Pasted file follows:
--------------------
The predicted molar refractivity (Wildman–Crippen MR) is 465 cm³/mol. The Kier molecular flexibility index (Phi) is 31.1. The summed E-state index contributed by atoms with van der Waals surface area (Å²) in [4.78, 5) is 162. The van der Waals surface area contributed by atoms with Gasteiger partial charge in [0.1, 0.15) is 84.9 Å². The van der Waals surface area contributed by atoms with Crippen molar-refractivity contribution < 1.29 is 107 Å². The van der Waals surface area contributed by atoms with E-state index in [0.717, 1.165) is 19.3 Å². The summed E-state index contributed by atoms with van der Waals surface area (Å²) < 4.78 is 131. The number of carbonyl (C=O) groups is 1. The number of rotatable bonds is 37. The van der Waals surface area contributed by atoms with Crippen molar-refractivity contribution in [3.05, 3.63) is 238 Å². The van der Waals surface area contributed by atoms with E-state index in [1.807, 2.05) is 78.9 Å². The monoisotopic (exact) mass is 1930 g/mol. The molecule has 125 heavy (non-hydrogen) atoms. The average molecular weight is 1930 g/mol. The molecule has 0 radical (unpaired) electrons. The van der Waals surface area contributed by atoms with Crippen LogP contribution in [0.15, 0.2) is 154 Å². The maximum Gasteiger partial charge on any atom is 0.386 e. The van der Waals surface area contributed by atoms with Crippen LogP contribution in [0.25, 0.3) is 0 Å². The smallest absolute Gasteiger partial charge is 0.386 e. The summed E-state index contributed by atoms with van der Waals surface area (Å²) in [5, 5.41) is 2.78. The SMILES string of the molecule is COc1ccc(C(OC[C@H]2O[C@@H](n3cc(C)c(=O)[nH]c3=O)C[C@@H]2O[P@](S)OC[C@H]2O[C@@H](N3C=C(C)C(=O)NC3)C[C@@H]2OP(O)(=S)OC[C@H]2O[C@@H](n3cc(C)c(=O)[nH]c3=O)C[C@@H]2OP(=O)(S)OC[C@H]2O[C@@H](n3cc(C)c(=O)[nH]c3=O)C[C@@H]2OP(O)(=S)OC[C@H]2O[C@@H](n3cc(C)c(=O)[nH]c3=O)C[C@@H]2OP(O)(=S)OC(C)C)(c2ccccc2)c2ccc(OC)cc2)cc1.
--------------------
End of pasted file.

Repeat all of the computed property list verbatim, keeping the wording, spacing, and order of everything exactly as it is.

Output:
The predicted molar refractivity (Wildman–Crippen MR) is 465 cm³/mol. The Kier molecular flexibility index (Phi) is 31.1. The summed E-state index contributed by atoms with van der Waals surface area (Å²) in [4.78, 5) is 162. The van der Waals surface area contributed by atoms with Gasteiger partial charge in [0.1, 0.15) is 84.9 Å². The van der Waals surface area contributed by atoms with Crippen molar-refractivity contribution < 1.29 is 107 Å². The van der Waals surface area contributed by atoms with E-state index in [0.717, 1.165) is 19.3 Å². The summed E-state index contributed by atoms with van der Waals surface area (Å²) < 4.78 is 131. The number of carbonyl (C=O) groups is 1. The number of rotatable bonds is 37. The van der Waals surface area contributed by atoms with Crippen molar-refractivity contribution in [3.05, 3.63) is 238 Å². The van der Waals surface area contributed by atoms with E-state index in [1.807, 2.05) is 78.9 Å². The monoisotopic (exact) mass is 1930 g/mol. The molecule has 125 heavy (non-hydrogen) atoms. The average molecular weight is 1930 g/mol. The molecule has 0 radical (unpaired) electrons. The van der Waals surface area contributed by atoms with Crippen LogP contribution in [0.15, 0.2) is 154 Å². The maximum Gasteiger partial charge on any atom is 0.386 e. The van der Waals surface area contributed by atoms with Crippen LogP contribution in [0.25, 0.3) is 0 Å². The smallest absolute Gasteiger partial charge is 0.386 e. The summed E-state index contributed by atoms with van der Waals surface area (Å²) in [5, 5.41) is 2.78. The SMILES string of the molecule is COc1ccc(C(OC[C@H]2O[C@@H](n3cc(C)c(=O)[nH]c3=O)C[C@@H]2O[P@](S)OC[C@H]2O[C@@H](N3C=C(C)C(=O)NC3)C[C@@H]2OP(O)(=S)OC[C@H]2O[C@@H](n3cc(C)c(=O)[nH]c3=O)C[C@@H]2OP(=O)(S)OC[C@H]2O[C@@H](n3cc(C)c(=O)[nH]c3=O)C[C@@H]2OP(O)(=S)OC[C@H]2O[C@@H](n3cc(C)c(=O)[nH]c3=O)C[C@@H]2OP(O)(=S)OC(C)C)(c2ccccc2)c2ccc(OC)cc2)cc1.